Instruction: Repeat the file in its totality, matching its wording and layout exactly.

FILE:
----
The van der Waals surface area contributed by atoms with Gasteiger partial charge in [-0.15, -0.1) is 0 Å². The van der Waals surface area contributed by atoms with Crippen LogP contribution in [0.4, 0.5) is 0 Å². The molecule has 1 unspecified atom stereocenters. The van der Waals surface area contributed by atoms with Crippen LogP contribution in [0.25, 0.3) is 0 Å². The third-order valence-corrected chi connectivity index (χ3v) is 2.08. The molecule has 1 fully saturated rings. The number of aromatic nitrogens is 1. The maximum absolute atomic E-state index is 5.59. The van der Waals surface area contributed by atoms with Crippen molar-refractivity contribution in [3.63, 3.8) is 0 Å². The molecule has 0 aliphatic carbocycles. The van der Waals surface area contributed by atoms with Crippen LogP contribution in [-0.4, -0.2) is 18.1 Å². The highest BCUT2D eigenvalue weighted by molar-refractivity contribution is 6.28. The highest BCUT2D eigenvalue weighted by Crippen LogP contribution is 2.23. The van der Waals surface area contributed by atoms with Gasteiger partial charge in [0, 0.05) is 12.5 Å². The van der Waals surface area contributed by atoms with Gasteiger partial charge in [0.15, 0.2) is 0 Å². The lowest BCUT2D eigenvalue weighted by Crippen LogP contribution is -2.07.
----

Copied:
The van der Waals surface area contributed by atoms with Gasteiger partial charge in [-0.15, -0.1) is 0 Å². The van der Waals surface area contributed by atoms with Crippen LogP contribution in [0.4, 0.5) is 0 Å². The molecule has 1 unspecified atom stereocenters. The van der Waals surface area contributed by atoms with Crippen LogP contribution in [0.25, 0.3) is 0 Å². The third-order valence-corrected chi connectivity index (χ3v) is 2.08. The molecule has 1 fully saturated rings. The number of aromatic nitrogens is 1. The maximum absolute atomic E-state index is 5.59. The van der Waals surface area contributed by atoms with Crippen molar-refractivity contribution in [3.63, 3.8) is 0 Å². The molecule has 0 aliphatic carbocycles. The van der Waals surface area contributed by atoms with Crippen LogP contribution in [-0.4, -0.2) is 18.1 Å². The highest BCUT2D eigenvalue weighted by molar-refractivity contribution is 6.28. The highest BCUT2D eigenvalue weighted by Crippen LogP contribution is 2.23. The van der Waals surface area contributed by atoms with Gasteiger partial charge in [0, 0.05) is 12.5 Å². The van der Waals surface area contributed by atoms with Gasteiger partial charge in [0.15, 0.2) is 0 Å². The lowest BCUT2D eigenvalue weighted by Crippen LogP contribution is -2.07.